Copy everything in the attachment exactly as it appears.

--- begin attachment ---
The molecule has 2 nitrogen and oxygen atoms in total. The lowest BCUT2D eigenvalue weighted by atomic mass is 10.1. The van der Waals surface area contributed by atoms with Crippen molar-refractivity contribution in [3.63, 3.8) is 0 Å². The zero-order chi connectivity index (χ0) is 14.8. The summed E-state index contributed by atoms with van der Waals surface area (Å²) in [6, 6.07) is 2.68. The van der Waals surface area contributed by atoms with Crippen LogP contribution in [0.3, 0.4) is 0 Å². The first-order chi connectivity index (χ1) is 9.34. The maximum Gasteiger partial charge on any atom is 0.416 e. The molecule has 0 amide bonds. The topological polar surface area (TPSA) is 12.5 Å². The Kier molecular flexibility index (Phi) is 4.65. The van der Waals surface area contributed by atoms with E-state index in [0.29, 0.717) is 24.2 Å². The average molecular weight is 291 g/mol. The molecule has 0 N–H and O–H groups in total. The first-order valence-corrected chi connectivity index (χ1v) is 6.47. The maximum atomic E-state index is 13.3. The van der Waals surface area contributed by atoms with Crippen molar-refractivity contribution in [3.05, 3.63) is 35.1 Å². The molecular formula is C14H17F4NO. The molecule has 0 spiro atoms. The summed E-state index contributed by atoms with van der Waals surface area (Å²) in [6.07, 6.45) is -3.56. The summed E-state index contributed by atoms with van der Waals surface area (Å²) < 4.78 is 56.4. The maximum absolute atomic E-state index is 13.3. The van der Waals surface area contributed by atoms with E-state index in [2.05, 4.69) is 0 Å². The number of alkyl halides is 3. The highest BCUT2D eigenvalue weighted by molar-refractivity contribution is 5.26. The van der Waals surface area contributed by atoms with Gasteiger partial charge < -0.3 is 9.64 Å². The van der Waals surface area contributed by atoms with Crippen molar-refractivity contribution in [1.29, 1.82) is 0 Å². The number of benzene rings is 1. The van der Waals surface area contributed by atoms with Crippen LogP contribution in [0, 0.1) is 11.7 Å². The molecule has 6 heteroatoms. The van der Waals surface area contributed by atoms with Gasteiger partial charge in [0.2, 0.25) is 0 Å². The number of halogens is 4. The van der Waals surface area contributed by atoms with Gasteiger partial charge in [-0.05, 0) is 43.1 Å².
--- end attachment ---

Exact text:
The molecule has 2 nitrogen and oxygen atoms in total. The lowest BCUT2D eigenvalue weighted by atomic mass is 10.1. The van der Waals surface area contributed by atoms with Crippen molar-refractivity contribution in [3.63, 3.8) is 0 Å². The zero-order chi connectivity index (χ0) is 14.8. The summed E-state index contributed by atoms with van der Waals surface area (Å²) in [6, 6.07) is 2.68. The van der Waals surface area contributed by atoms with Crippen LogP contribution in [0.3, 0.4) is 0 Å². The first-order chi connectivity index (χ1) is 9.34. The maximum Gasteiger partial charge on any atom is 0.416 e. The molecule has 0 amide bonds. The topological polar surface area (TPSA) is 12.5 Å². The Kier molecular flexibility index (Phi) is 4.65. The van der Waals surface area contributed by atoms with E-state index in [0.29, 0.717) is 24.2 Å². The average molecular weight is 291 g/mol. The molecule has 0 N–H and O–H groups in total. The first-order valence-corrected chi connectivity index (χ1v) is 6.47. The maximum atomic E-state index is 13.3. The van der Waals surface area contributed by atoms with Crippen molar-refractivity contribution in [3.05, 3.63) is 35.1 Å². The molecular formula is C14H17F4NO. The molecule has 0 spiro atoms. The summed E-state index contributed by atoms with van der Waals surface area (Å²) in [6.07, 6.45) is -3.56. The summed E-state index contributed by atoms with van der Waals surface area (Å²) < 4.78 is 56.4. The maximum absolute atomic E-state index is 13.3. The van der Waals surface area contributed by atoms with E-state index in [2.05, 4.69) is 0 Å². The number of alkyl halides is 3. The highest BCUT2D eigenvalue weighted by molar-refractivity contribution is 5.26. The van der Waals surface area contributed by atoms with Gasteiger partial charge < -0.3 is 9.64 Å². The van der Waals surface area contributed by atoms with Crippen molar-refractivity contribution in [1.29, 1.82) is 0 Å². The number of benzene rings is 1. The van der Waals surface area contributed by atoms with Crippen LogP contribution in [0, 0.1) is 11.7 Å². The molecule has 6 heteroatoms. The van der Waals surface area contributed by atoms with Gasteiger partial charge in [0.2, 0.25) is 0 Å². The number of halogens is 4. The van der Waals surface area contributed by atoms with Gasteiger partial charge in [-0.05, 0) is 43.1 Å².